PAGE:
Iowa Writes

PATRICIA FOSTER
from Just Beneath My Skin: Autobiography and Self-Discovery


Autobiography’s intent must not depend on exposing the foibles and perversions of another person, skewering someone for her flaws and eccentricities. Instead, autobiography must show how relationship becomes conflicted, how the patterns of desire can be thwarted by our very human failings. In my own case, it was by writing a memoir that I came to understand my mother’s need for middle-class ambition and to respect that desire. Now when she tells me about redoing the dining room or the commercial success of one of my peers, I can be happy, knowing that such things bring her pleasure. And she continues to surprise me.

“You’re so happy with your life,” she said to me the other day on the phone. “I always listen to you because you know what you want.”

Autobiography’s intent must not depend on exposing the foibles and perversions of another person, skewering someone for her flaws and eccentricities. Instead, autobiography must show how relationship becomes conflicted, how the patterns of desire can be thwarted by our very human failings. In my own case, it was by writing a memoir that I came to understand my mother’s need for middle-class ambition and to respect that desire. Now when she tells me about redoing the dining room or the commercial success of one of my peers, I can be happy, knowing that such things bring her pleasure. And she continues to surprise me.

“You’re so happy with your life,” she said to me the other day on the phone. “I always listen to you because you know what you want.”

I laugh because it’s not entirely true. My dreams are just as ambitious as my mother’s, and just as slippery. Neither of us will get exactly what we want.

“I’m happy enough,” I say and realize it’s true, that each of us defines our own slice of happiness. After we say good-bye, I walk out to my backyard and begin pulling weeds from among the flower beds, pulling up the creepers that tangle in the roses, the juniper grass that is crowding the hostas and ferns. Across my lawn I notice the sunflowers just beginning to bloom, their stalks like long, fragile arms bent over the fence, the blooms a burst of yellow, the center a thick, velvety black. The entire backyard is a flood of late afternoon sun, the grass a startling green. On impulse I fling off my shoes and leap from my spot in the shade into that golden warmth. And here I stop for a minute. I stand absolutely still.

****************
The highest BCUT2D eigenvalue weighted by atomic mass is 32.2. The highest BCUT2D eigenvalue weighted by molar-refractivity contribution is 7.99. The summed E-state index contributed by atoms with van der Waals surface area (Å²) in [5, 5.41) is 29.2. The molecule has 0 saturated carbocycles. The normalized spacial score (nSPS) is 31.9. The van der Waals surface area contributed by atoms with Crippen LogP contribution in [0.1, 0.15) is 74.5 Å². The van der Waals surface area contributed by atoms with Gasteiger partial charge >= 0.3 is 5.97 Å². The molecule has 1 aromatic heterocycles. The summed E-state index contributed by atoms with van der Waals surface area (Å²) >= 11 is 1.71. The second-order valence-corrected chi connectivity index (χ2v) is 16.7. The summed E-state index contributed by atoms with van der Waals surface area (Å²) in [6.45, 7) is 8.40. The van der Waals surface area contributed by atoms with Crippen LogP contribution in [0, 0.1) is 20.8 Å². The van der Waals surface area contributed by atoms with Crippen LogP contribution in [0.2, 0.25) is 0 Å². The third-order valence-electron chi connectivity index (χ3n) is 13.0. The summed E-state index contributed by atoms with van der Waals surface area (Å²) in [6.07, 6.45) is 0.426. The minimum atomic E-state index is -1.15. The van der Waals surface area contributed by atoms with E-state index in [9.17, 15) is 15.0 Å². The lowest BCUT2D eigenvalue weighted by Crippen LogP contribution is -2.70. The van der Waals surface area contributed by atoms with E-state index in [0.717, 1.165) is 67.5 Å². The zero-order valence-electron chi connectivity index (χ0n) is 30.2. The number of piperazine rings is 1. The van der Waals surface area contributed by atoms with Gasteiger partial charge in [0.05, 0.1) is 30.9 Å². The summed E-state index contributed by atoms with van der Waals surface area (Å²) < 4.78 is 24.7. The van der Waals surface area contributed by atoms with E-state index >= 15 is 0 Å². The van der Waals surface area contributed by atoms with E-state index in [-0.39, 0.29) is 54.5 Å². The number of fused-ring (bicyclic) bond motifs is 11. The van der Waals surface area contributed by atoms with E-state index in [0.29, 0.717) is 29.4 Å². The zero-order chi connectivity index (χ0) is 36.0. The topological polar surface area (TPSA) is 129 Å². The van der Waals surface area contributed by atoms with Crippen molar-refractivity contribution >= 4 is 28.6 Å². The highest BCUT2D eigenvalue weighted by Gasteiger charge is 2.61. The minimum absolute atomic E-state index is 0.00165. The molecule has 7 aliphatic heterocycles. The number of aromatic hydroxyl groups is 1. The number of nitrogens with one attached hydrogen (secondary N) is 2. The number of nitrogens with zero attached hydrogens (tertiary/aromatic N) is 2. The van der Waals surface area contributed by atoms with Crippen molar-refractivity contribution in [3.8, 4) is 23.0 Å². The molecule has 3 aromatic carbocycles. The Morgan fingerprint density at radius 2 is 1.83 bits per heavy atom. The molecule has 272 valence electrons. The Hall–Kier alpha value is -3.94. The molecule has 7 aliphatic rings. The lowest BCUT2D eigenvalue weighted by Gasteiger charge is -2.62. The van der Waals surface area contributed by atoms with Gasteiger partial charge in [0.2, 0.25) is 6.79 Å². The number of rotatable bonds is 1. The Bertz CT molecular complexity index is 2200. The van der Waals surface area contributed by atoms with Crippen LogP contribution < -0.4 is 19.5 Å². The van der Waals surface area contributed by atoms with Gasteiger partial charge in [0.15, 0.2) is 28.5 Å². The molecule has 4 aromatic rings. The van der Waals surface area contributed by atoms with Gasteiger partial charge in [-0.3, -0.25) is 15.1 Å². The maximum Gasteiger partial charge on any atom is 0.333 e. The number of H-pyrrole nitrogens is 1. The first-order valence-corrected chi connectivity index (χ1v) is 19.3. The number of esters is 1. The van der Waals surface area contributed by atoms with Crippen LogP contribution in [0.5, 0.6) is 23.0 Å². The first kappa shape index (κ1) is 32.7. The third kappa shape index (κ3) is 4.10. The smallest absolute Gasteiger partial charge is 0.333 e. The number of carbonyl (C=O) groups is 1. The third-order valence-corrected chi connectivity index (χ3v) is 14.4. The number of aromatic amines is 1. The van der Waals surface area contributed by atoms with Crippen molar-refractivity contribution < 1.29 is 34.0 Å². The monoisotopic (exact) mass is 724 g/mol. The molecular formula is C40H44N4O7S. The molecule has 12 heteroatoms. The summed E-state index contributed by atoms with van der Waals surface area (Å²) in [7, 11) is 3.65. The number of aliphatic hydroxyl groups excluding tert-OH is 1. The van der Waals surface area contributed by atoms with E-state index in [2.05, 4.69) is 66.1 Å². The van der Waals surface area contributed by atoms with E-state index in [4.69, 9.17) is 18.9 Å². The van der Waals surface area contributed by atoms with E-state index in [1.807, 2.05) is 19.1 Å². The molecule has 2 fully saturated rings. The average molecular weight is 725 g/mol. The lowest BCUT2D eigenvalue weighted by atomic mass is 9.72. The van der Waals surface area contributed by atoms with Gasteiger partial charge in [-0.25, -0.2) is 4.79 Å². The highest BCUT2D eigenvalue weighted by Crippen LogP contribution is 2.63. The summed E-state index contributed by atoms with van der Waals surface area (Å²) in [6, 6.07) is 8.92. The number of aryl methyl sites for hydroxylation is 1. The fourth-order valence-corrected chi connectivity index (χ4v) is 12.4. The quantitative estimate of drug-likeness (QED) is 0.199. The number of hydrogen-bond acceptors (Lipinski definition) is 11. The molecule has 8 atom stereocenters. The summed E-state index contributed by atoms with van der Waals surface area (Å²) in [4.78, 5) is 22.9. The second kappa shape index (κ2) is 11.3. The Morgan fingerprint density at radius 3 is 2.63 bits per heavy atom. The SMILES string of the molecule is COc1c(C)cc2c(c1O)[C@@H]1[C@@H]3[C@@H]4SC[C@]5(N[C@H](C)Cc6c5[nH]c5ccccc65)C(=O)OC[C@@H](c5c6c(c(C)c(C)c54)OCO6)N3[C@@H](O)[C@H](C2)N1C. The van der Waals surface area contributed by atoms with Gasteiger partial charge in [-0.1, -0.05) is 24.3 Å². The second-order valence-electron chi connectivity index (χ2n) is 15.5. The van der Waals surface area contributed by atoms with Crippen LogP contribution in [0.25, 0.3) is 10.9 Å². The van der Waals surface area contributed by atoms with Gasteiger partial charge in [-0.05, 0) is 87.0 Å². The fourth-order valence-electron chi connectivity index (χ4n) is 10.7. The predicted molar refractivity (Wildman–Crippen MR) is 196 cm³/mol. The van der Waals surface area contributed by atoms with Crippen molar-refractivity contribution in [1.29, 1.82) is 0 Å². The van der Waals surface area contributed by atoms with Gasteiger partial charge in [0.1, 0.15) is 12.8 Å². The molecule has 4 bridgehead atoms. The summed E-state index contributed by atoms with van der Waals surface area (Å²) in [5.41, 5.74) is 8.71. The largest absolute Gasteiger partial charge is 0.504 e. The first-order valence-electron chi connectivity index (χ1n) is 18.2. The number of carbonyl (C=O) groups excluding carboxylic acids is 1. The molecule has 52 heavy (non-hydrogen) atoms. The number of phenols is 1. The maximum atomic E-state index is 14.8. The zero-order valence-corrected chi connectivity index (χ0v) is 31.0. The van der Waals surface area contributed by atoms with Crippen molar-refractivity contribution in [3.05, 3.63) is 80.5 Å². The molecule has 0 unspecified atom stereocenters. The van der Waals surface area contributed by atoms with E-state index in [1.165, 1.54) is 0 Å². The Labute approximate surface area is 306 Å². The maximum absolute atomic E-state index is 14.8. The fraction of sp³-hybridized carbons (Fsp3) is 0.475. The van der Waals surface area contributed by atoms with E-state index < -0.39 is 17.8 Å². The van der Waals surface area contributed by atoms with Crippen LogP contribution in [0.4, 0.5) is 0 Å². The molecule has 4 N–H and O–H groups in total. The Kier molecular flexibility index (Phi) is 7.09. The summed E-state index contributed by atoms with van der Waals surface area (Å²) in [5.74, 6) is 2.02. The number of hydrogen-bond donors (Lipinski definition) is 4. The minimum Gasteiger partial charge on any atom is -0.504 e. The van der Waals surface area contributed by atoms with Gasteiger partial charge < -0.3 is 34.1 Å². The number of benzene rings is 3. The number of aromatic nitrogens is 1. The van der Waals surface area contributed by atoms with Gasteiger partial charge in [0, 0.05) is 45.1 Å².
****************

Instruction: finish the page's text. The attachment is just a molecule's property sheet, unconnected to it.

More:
more

About Iowa Writes

Since 2006, Iowa Writes has featured the work of Iowa-identified writers (whether they have Iowa roots or live here now) and work published by Iowa journals and publishers on The Daily Palette. Iowa Writes features poetry, fiction, or nonfiction twice a week on the Palette.

In November of 2008, the United Nations Educational, Scientific and Cultural Organization (UNESCO) designated Iowa City, Iowa, the world's third City of Literature, making the community part of the UNESCO Creative Cities Network.

Iowa City has joined Edinburgh, Scotland and Melbourne, Australia as UNESCO Cities of Literature.

Find out more about submitting by contacting iowa-writes@uiowa.edu


PATRICIA FOSTER

Patricia Foster is a professor in the Nonfiction Writing Program at the University of Iowa. She is the author of All the Lost Girls: Confessions of a Southern Daughter and editor of Minding the Body: Women Writers on Body and Soul. Just Beneath My Skin is available from Prairie Lights bookstore.

Prairie Lights Bookstore

This page was first displayed
on February 15, 2007

Find us on Facebook